The College is old. Beautiful, yes. Prestigious, certainly. But, according to a report card recently released by the Sustainable Endowments Institute, the College received an overall score of “D-” in sustainability.
p. Suddenly, my midterm grades are starting to look a lot better.
The sustainability report card is based on several categories, ranging from “green” buildings to investment policies. Our dear College is not doing all it can to be eco-friendly and more open to alternative resources.
p. We received a failing grade in almost all categories except for dining services, green building and investment priorities. The report card mentions that there have been several proposals initiated by the College to conserve and use renewable energy, but no formal commitments or public statements have been made to put these plans into action.
p. Because the College is so old and the buildings were built such a long time ago — this is the way it has always been. We are an institution steeped in history. Blah, blah, blah. These are the various excuses I always hear whenever there is a complaint or suggestion about the College. There are only three buildings on campus that are Leadership in Environment and Energy Design approved — the Recreation Center and Jamestown dormitories. We are so firmly grounded in our majestic history that I fear we may be bordering on stubbornness.
p. One surprising category we failed was transportation. I figured that developing fuel substitutes would make it easier to facilitate programs that would encourage the use of alternative fuels.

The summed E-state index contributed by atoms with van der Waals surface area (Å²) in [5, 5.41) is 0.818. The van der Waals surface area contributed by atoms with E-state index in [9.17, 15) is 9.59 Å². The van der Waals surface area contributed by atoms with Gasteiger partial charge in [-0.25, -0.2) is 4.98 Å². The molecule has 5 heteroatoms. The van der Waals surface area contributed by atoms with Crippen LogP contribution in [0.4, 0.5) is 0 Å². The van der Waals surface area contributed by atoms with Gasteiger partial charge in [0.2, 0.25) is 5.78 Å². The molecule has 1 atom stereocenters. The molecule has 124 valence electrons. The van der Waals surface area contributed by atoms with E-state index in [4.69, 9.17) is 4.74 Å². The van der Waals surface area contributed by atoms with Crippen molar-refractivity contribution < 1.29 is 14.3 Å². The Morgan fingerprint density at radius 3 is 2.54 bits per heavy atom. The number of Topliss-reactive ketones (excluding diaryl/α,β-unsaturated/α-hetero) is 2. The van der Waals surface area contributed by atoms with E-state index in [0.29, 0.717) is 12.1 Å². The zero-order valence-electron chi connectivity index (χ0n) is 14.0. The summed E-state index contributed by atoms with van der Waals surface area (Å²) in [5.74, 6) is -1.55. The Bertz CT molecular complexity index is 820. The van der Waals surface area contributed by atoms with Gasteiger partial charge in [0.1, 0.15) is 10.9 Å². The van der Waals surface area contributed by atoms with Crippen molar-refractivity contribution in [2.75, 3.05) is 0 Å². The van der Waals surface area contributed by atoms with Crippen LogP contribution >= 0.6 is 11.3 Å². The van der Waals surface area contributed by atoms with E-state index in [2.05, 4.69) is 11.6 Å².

More surprising is the big, fat “F” we received for administration. On several occasions, students have made proposals encouraging the administration to install recycling programs or pledge to support the President’s climate commitment, but few of these policies have been implemented.
p. The quality of education and the availability of resources can make a good college great. While pursuing quality education, the College should not ignore its impact on the environment. Other prestigious and aged institutions have scored much higher marks because of their adoption of eco-friendly alternatives. Simple changes, such as preferred parking for carpoolers, composting postconsumer food waste or starting programs for renewable energy, can make a huge difference. Harvard University, for instance, has a committee of professionals and students that promotes sustainability by steering campus organizations to seek reusable resources.
p. It would be wrong to say that the College has done nothing to improve conditions. Still, its efforts are negligible. Recently, a few students came to my door with plastic reusable mugs from Dining Services. Since that day, I have seen no more than a few students using those mugs in place of paper ones at the cafeterias. I’m sad to admit that I am not one of them. On the bright side, though, all the oil used by the cafeterias is recycled into diesel fuel, and the William and Mary Foundation does aim to invest in more reusable energy sources.
p. The only way to become a “green College” is through conscious cooperation among the administration, campus organizations and the student body. Receiving a “D-” in sustainability is not acceptable, especially during an age when environmental conservation has become a top priority. The next time you are at the Marketplace, remember to take your plastic mug with you. From now on, chances are you’ll see me doing the same.
p. Kalyani Phansalkar is a freshman at the College.